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How Roman Protasevich became one of Lukashenko’s best goals


The intervention of the Roman Protasevich faction against Lukashenko began several years before the major summer protests, sparked by the Belarusian President’s decision to hold on to power after the election.

Franak Viacorka, the aide to Belarus’s opposition leader Sviatlana Tsikhanouskaya, first met a 26-year-old freedom fighter in 2011, long before he set a target for a Ryanair flight last week. In the past, Protasevich was one of the few young men to hold anti-government protests.

In the years that followed, however, Protasevich became an opposition figure by working for various media outlets in his home country, including Radio Free Europe, and as editor of Nexta, one of the most independent media groups in Belarus.

“Many Belarusian activists realized ten years ago that violence is not enough to win, and that journalism can do so much. At the same time, journalism cannot win on its own.

“They act rashly. It’s a maker. They will not accept injustice, ”he added.

Protasevich is now embroiled in the midst of an international conflict against Belarus against the EU, the UK and the US, a flight to Vilnius that he flew to Athens on Sunday was diverted from Belarus airport under Lukashenko. The worker was arrested shortly after the flight to Minsk.

“It seems [Belarus’s KGB] he was following me at the airport, “he told his friends via a text message before boarding.” In any case – the worst of the worst. “

The opening, which has been filmed worldwide opposition and demonstrating reconciliation between the Belarusian and Western powers, has confirmed the extent to which Lukashenko is ready to go on to challenge his opponents as he seeks to reinstate after major protests last year.

Protasevich, who left Belarus in 2019 and now lives in Vilnius, was indicted in Belarus in November and was charged with three counts of conspiracy, the most serious of which is imprisonment for up to 15 years.

Belarusian security forces have been ordered to prosecute dissidents “in any way,” according to Dzianis Melyantsou, an expert on the Minsk Dialogue Council on International Relations.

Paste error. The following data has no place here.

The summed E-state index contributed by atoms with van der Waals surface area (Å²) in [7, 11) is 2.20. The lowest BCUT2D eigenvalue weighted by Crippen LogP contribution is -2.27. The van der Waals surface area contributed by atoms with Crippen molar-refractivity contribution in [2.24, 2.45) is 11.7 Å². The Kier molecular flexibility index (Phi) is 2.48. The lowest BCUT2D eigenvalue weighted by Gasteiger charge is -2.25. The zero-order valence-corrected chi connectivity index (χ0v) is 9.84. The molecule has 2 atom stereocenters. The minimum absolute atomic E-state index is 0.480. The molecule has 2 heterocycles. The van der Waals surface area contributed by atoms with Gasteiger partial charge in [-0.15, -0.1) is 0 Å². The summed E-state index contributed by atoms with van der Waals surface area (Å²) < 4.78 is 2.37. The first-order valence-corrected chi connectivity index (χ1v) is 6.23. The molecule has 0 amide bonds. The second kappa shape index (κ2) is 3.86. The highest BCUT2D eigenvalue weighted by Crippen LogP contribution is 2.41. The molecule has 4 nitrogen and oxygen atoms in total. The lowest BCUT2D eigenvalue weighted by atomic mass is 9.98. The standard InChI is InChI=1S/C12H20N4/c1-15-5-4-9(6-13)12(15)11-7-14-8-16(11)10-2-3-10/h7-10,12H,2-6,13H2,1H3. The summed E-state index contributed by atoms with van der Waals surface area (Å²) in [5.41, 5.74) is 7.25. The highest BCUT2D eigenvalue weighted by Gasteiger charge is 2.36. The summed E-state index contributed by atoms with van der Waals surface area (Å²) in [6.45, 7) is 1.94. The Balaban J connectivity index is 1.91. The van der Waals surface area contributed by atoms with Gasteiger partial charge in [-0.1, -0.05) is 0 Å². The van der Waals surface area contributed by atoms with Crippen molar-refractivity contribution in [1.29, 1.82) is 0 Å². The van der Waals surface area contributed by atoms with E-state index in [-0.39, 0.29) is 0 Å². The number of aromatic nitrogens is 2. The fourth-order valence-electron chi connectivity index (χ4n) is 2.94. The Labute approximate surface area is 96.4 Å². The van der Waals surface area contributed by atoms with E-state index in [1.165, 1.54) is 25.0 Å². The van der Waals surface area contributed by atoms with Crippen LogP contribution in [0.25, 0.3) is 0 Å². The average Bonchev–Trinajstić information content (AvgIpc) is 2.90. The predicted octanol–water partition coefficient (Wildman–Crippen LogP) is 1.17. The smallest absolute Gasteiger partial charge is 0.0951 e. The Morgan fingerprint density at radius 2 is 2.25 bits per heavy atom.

“The point is clear: to show that going forward, if you respect your life, you will not do anything in Belarus,” he said.

It was at Nexta that Protasevich’s twin sisters as freedom fighters and journalists reached out to many of their audiences. As Lukashenko struggled to cope with the protests that blew him up last summer, Nexta’s methods – among the few to be able to shut down the internet – became a source of public awareness. Nexta TV has more than 1.2m subscribers, in a world of 9.4m.

“My son was always very fond of lies. That’s why he became a journalist,” his father, Dmitry Protasevich, told FT. “The big problem is that government officials fear even the slightest freedom of speech, protest, or independent media that tells the truth.”

Nexta did not just mention the protests. It has also helped to connect them, giving the exhibitors everything from the collection information, clothing and how to avoid security. As editor-in-chief, Protasevich was at the center of the incident, Nexta’s founder Stsiapan Putsila told FT.

“Now the government is taking revenge,” Putsila said.

In recent months, Belarusian authorities have been cracking down on independent journalists and readers over urban dwellers who stage protests.

Last week, Belarus shut down, a popular independent site, and ordered 15 employees to evade taxes. Several local newspapers were banned from publishing types of printing and thus the arrival of workers in Belarus, which is Lukashenko’s personal support.

Protasevich may have changed his mind after leaving Nexta last September to try to reach out to Belarusians, Igor Trushkevich, a Belarusian opposition to Ukrainian slavery, told FT. Protasevich has been overseeing Belamova, another opposition channel on the Telegraph program, with 260,000 subscribers.

Mr Lukashenko’s administration said it was fighting protesters outside April when the Russian FSB – a successor to the Soviet KGB – arrested two protesters in Moscow and handed them over to Belarus.

Belarus’s top crime watchdog has vowed to “find and remove” foreign opponents: “We remind our opponents, bloodthirsty, that we all know them,” said Interior Minister Nikolai Karpenkov. We know where they are, who they are talking to, who their home is, and who their families are. “Let them know that retaliation is inevitable.”

Protasevich’s arrest has caused quite a stir through Belarus’ protest against slavery – mainly because Tsikhanouskaya and some of his party also crossed the same route from Athens back to their Lithuanian capital, Lithuania, last week.

“It’s amazing, it’s destructive, it changes so much. . . It inspires people all over the world, but I’m afraid that tomorrow the world will forget, “said Viacorka.

“If white people do not want North Korea in the middle of Europe, if they do not want passenger planes to be shot down, they must take action. . . It is no longer a matter of domestic law in Belarus, but of security in Europe here. ”


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